July 29, 2015 at 9:03 PM · Those that are saying that Knotts are not bringing Disney/Universal quality to their dark rides haven't seen what they did to The Calico Mine Ride or Their Log Ride. These classics have been brought up to Pirates of the Caribbean level. Also as a comparison of value, I am going to Tokyo Disney this year. The current price is around $64 per day.
July 30, 2015 at 10:08 AM · Great article, Robert.

What if Knott's Berry Farm added high quality knock-offs of Space Mountain and the Matterhorn, Grizzly River Rapids and also a haunted house like Anon Mouse suggested?

How much of an attendance increase could Knott's Berry Farm expect with these additions?

How much investment would be required and would Knott's Berry Farm benefit from a new ownership with deep pockets? Blackstone, maybe?

I love Knott's Berry Farm's location and climate. It would be awesome if Knott's Berry Farm made a serious effort to cater to Disney fans who remember how great things were before Michael Eisner.

August 1, 2015 at 8:55 PM · What's wrong with Micheal Eisner? So many Disney parks were built during his time, and that's when the two best Disney rides, as well as the two best theme park rides of all time, Splash Mountain and Tower of Terror, were built! If you don't count Walt and Roy, Eisner was the best thing that ever happened to the Disney parks!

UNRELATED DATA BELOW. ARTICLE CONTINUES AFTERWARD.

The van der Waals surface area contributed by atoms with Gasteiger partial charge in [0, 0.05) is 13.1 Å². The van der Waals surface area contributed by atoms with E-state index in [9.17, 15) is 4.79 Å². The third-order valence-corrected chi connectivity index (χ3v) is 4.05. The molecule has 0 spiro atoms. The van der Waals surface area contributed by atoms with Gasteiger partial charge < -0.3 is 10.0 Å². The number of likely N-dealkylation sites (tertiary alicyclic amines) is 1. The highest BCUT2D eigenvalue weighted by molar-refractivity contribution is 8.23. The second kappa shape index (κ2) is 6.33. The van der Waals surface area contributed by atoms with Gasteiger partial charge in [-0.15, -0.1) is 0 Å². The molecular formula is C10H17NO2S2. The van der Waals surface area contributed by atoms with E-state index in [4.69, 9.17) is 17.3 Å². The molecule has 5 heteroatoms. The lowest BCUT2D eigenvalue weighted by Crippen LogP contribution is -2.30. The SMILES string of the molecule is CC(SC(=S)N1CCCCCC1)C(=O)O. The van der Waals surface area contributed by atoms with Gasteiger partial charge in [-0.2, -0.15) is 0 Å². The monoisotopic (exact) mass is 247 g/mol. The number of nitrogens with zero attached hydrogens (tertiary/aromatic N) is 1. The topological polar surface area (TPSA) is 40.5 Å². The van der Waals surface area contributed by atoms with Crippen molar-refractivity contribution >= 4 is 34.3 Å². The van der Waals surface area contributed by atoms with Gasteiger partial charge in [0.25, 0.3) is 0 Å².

August 3, 2015 at 4:00 PM · Eisner deserves credit for some creative decisions, especially in the early days before he turned into a cheapskate. The real problem with Eisner was that he deserted Walt's vision of Disneyland being an inexpensive refuge for the middle class. Knott's Berry Farm should pick up Walt's mantle by marketing to the segments of the market most likely to desert Disney: fans who care less about IP and just want great attractions at a fair price.

When Eisner became CEO of Disney in 1984, Disneyland tickets cost $14.00 per person. When he resigned as CEO in 2005, Disneyland tickets cost $56.00 per person. If Disneyland tickets had been indexed to the CPI inflation rate, they would have cost just $26.00 in 2005 and just $31.00 today. See what having a monopoly can do for your business?